Our recent survey with Smithsonian magazine on Americans’ attitudes toward the future of science and technology found some striking differences between women and men in their hopes and fears about the future. Here are a few key themes:

1Men, especially those who are high-income and highly educated, are generally more optimistic than women are about the long-term impact of technological change.

Men, Women and Tech OptimismOverall, men have a more positive outlook than women have when it comes to the impact of future technological and scientific developments. Fully 67% of men (compared with 51% of women) said that technological changes will lead to a future where people’s lives are mostly better. Meanwhile, 36% of women (compared with 25% of men) expect those changes to make society worse.

These gender differences are especially pronounced among Americans with high levels of income and education. For example, men with an annual household income of $75,000 or more are overwhelmingly positive—80% expect changes in technology to make life better, while just 9% expect them to make life worse. Conversely, women in this same income group are much more divided on this question—just over half (55%) expect a better future thanks to technology, but a third (32%) envision a negative impact. 

We did not ask our respondents to tell us why they feel optimistic about the future of technology, but it is certainly the case that men dominate some of the career fields that will be building the technologies of tomorrow. According to a 2013 National Science Foundation report, women made up 44.5% of the overall workforce in 2010, but just 25% of mathematical and computer scientists and 12.7% of engineers.

Interestingly, in light of their divergent opinions about future technologies, we found in a survey conducted earlier this year that men and women have nearly identical attitudes about the current impact of the internet of today. Fully 90% of both men and women said that the internet has mostly been a good thing for them personally, and 79% of men and 73% of women said that it has mostly been a good thing for society in general.

2Many women are not looking forward to a world of widespread digital “wearables.”

Tech Wearables, GenderNo issue in our survey divided men and women more than the following question: “Would it be a change for the better or a change for the worse if most people wear implants or other devices that constantly show them information about the world around them?” Men’s attitudes are evenly split (44% think it would be a change for the better, 46% think it would be a change for the worse), but women overwhelmingly feel (by a 59%-29% margin) that this would indeed be a negative development.

A number of recent articles and discussions have called attention to the ways in which women can feel threatened or otherwise unwelcome in today’s digital world in other contexts.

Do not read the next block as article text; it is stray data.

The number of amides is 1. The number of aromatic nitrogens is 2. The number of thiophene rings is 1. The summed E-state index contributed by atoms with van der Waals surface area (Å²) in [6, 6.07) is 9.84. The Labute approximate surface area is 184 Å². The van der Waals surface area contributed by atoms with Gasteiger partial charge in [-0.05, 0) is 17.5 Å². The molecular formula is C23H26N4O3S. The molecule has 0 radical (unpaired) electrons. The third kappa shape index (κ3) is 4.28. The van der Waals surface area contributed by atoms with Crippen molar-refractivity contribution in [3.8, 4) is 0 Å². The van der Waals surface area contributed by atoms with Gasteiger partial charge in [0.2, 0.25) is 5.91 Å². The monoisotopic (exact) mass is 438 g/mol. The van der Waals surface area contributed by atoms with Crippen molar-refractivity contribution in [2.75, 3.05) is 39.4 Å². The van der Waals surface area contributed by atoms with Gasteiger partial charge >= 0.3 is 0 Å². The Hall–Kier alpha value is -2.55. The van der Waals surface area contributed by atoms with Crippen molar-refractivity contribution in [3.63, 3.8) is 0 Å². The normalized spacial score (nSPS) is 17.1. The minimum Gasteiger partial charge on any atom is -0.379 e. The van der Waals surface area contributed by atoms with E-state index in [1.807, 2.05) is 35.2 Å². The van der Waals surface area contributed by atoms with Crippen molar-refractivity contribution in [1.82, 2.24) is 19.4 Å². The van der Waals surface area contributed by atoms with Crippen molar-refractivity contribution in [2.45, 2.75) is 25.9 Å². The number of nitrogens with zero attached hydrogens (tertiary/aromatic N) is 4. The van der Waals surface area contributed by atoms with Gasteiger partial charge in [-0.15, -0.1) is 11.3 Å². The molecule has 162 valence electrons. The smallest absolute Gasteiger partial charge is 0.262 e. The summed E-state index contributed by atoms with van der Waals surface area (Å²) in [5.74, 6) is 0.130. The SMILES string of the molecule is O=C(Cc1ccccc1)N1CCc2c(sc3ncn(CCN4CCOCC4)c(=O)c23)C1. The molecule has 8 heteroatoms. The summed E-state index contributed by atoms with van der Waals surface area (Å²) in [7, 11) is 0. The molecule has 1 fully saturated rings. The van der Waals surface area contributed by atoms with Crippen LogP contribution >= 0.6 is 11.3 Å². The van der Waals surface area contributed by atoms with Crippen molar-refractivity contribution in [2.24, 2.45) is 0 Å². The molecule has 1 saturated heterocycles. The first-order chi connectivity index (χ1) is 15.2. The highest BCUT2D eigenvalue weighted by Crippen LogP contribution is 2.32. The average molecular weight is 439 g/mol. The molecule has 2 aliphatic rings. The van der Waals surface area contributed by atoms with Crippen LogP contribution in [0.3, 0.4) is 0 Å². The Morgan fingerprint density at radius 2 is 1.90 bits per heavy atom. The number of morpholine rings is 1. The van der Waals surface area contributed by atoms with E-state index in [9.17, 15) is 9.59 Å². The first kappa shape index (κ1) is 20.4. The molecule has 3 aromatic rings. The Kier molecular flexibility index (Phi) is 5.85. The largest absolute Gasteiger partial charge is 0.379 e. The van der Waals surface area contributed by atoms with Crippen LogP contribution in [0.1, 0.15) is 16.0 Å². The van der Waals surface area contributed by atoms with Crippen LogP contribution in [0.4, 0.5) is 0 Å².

3Men are more willing to try lab-grown meat.

Lab-Grown Meat, GenderFrom Soylent Green to The Jetsons, science fiction has long pondered the ways in which food in the future will be different from what we eat today. Contemporary scientists are developing new methods of meat production that might meet the world’s rising desire for animal products without the environmental impact of modern agricultural methods. In late 2013, scientists produced the first beef patty grown directly from stem cells in a lab.

Commercial production of lab-grown animal products remains on the horizon (the 5 oz. lab-grown patty costs more than $300,000 to produce), and consumers may need time to come around to the idea—just one-in-five Americans would like to eat meat that was grown in a lab. However, men are twice as receptive as women—27% of men and 14% of women would be willing to give it a try.

It’s a long-standing stereotype that men will eat anything, but this statement does seem to contain at least a grain of truth. An epidemiological survey conducted in 2007 found that men were more likely than women to eat meat in general, and that they were also more likely to consume various “risky” foods such as undercooked hamburger.

4Despite their differences, men and women share a number of similarities about their outlook for the future.

Although women have their own unique fears and expectations about the future of science and technology, the genders are united when it comes to certain issues. Equal shares of men and women believe that it would be a change for the worse if parents alter their children’s DNA to produce better genetic outcomes, and neither men nor women are eager to live in a world in which robots serve as the primary caregivers to the sick and elderly.

Similarly, both genders are skeptical that humans will be able to control the weather or colonize other planets, and are equally optimistic about the prospect of computers creating important art (51% of both men and women say this would definitely or probably happen). And seven-in-ten of both genders say that they are not interested in getting brain implants, even if it could improve their memory or mental function.

Aaron Smith  is director of Data Labs at Pew Research Center.
George Gao  is a former associate digital producer at Pew Research Center.